Responding to questions from The Cancer Letter, Fontaine confirmed that the $52 million may or may not change hands.
“MD Anderson received approval from the Board of Regents to enter into a contract for services to assist in the building of such a system,” Fontaine said. “That contract does not obligate MD Anderson to expend the funds and may be terminated on short notice at any time. Currently, all programs involving capital investment, including this one, are being reviewed for appropriate adjustments to assist in returning the institution to consistent monthly operating margins.”
|October Key Drivers
|Gross Patient Revenue
|Our total gross patient revenue was 11.1% under budget for October. Many factors are contributing to this decline but clinical activit y is a priority. Read the latest update on plans to increase clinical activity.
|Caution: Thanks to your efforts, we’ve made progress in reducing this expense. But, it still remains our largest expense and we’re still spending more than we’re making. We must rethink the way we work and staff to our current workload.
|Thanks to your efforts, we saw a decline in overtime costs. More information will be shared by email and on the Our Finances blog on steps to take to further reduce these expenses.
| We exceeded the budget by 5.3%. We must do everything necessary to eliminate or signficantly reduce costs so that we stay under budget.
“Our Finances: October 2016,” an overview document sent to MD Anderson executives, department chairs, administrators and clinical and research faculty.
A Global Problem?
In an email to the faculty and staff, MD Anderson’s top executive—DePinho, Fontaine, Executive Vice President and Physician-in-Chief Tom Buchholz, and Provost and Executive Vice President Ethan Dmitrovsky—described their institution’s problem as analogous to those affecting other cancer centers:
The long-term financials of the institution are strong, yet our current revenue and expense numbers require urgent action to maintain our mission.
Like other major health care institutions locally and nationwide, we are facing decreasing clinical reimbursement from government and insurance companies, a shrinking pool of potential patients as insurance providers restrict coverage, and record rates of automatic denials by insurance companies contributing to bad debt.
We have many long-term solutions for this evolving health care revolution. In the near term, leaders across the institution have been implementing robust changes to control or eliminate expenses, increase productivity and better use our people in critical positions or shared services.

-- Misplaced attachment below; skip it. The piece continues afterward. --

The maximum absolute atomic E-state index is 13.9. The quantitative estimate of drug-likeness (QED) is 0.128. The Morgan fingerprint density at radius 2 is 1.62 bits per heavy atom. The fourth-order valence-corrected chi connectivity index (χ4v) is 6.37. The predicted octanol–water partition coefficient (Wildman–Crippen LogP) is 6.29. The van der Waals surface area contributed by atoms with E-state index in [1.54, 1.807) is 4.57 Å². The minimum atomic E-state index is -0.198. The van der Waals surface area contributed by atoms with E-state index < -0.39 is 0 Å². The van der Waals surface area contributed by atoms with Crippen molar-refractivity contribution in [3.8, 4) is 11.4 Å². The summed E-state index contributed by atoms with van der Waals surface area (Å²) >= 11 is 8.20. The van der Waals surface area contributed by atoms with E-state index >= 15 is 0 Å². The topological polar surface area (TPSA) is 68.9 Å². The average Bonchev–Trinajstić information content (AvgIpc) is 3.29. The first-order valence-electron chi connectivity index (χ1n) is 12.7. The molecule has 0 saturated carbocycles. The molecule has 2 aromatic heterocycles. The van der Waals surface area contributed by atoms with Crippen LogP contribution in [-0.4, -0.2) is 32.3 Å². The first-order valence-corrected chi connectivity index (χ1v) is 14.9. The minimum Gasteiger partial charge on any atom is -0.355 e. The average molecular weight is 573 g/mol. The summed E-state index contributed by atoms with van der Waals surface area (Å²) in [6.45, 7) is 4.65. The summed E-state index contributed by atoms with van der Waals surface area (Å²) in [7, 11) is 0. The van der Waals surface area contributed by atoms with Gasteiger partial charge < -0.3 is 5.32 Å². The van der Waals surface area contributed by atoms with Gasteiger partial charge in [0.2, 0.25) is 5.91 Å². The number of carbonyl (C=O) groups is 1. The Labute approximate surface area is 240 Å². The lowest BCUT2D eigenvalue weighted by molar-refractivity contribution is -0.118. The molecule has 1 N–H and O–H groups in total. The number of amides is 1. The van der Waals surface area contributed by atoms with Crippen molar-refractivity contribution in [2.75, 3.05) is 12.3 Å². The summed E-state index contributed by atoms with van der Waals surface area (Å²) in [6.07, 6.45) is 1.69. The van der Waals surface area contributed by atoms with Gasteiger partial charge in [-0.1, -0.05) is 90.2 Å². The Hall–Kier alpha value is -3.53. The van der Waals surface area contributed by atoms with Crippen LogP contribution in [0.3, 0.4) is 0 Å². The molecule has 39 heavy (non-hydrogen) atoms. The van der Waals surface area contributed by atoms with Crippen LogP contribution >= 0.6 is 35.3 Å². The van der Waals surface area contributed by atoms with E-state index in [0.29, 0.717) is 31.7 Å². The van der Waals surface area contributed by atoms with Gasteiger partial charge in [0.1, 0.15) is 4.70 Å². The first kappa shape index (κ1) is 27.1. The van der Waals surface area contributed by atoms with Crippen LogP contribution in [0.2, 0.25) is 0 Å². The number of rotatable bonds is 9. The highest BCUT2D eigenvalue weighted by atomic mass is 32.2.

We must be as efficient as possible while improving quality and patient satisfaction, and continuing to invest in our mission. Many of you have been involved in these efforts, and we thank you for your contributions. The financials from October, however, show we must do more as teams and individuals.
Now is the time for our core values to guide our hard work and decisions. Personnel costs continue to be our largest expense. While every measure is being taken to avoid reducing positions, we must have plans in place in case that option becomes necessary. It is an action none of us wants, but it has to be considered to preserve the health of the institution. We can assure you that any personnel decisions will be guided by compassion and thoughtfulness.
We’re more committed than ever to frequent communication. We’re posting questions and answers, along with other communications, on the MD Anderson – Our Finances site. [The site cannot be accessed outside MD Anderson]. Expect to see updates often.
We are the most impactful cancer center in the world. We thank you for your commitment to doing everything you can to help us navigate the opportunities and challenges of an evolving health care system. Our patients are counting on us to cure their disease and to push the frontiers of knowledge for future generations. Together, we can continue fulfilling our shared mission to end cancer.
In another email, dated Nov. 12, Buchholz set forth the new guidelines for increasing clinical activity:
As you are aware, we have been acutely monitoring our financial performance since last March. Our Shared Governance Committee, ECOT and administrative leadership team is committed fully to reducing expenses across our entire organization and rectifying any identified loss in revenue capture. We will share details on these efforts soon.
While there are many factors that contributed to this situation, our revenue shortfall is directly tied to the decrease in our upstream clinical activity and downstream volumes. In July, we requested that each faculty member increase activity. We were able to realize some gains in the month of August, but the activity for September and October left a sobering shortfall in operating revenue.
At the end of last week, I chaired a meeting with Clinical Department Chairs and Center Medical Directors to discuss immediate actions, because our current path is unsustainable. The methodology we have used to increase clinical activity has not worked thus far. We agreed we need a new strategy to increase our activity numbers and afford patients access to our outstanding clinical care.
Starting in the month of November, all clinical care faculty should add one day in clinic per month to see new patients. The implementation of this must be done in coordination with the CMD and CAD of the center. Currently, we have a large percentage of blocked clinic days due to faculty travel or PTO. These days will now be used to schedule new patients for faculty who are present. We also will use times, such as Fridays, when many clinics historically have lighter schedules.
To fill these slots, we will reduce and, in some cases, eliminate medical acceptance criteria. We will commit to see local patients within 48 hours and consultations from our colleagues within 48 hours.